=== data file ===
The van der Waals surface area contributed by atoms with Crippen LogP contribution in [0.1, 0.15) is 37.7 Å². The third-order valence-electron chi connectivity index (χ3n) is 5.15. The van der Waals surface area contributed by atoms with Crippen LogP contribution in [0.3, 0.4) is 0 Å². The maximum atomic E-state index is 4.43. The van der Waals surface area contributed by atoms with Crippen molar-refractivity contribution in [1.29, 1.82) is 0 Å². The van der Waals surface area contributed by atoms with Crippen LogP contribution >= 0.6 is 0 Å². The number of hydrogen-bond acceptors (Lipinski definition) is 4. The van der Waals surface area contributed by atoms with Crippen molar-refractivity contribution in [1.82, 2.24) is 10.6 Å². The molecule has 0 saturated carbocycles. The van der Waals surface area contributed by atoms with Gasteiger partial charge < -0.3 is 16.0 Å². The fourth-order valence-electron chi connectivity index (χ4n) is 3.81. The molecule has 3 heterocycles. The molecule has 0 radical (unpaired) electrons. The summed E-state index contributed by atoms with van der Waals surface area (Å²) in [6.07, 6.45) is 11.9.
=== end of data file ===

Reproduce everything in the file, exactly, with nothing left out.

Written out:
The van der Waals surface area contributed by atoms with Crippen LogP contribution in [0.1, 0.15) is 37.7 Å². The third-order valence-electron chi connectivity index (χ3n) is 5.15. The van der Waals surface area contributed by atoms with Crippen LogP contribution in [0.3, 0.4) is 0 Å². The maximum atomic E-state index is 4.43. The van der Waals surface area contributed by atoms with Crippen molar-refractivity contribution in [1.29, 1.82) is 0 Å². The van der Waals surface area contributed by atoms with Crippen LogP contribution >= 0.6 is 0 Å². The number of hydrogen-bond acceptors (Lipinski definition) is 4. The van der Waals surface area contributed by atoms with Crippen molar-refractivity contribution in [1.82, 2.24) is 10.6 Å². The molecule has 0 saturated carbocycles. The van der Waals surface area contributed by atoms with Gasteiger partial charge < -0.3 is 16.0 Å². The fourth-order valence-electron chi connectivity index (χ4n) is 3.81. The molecule has 3 heterocycles. The molecule has 0 radical (unpaired) electrons. The summed E-state index contributed by atoms with van der Waals surface area (Å²) in [6.07, 6.45) is 11.9.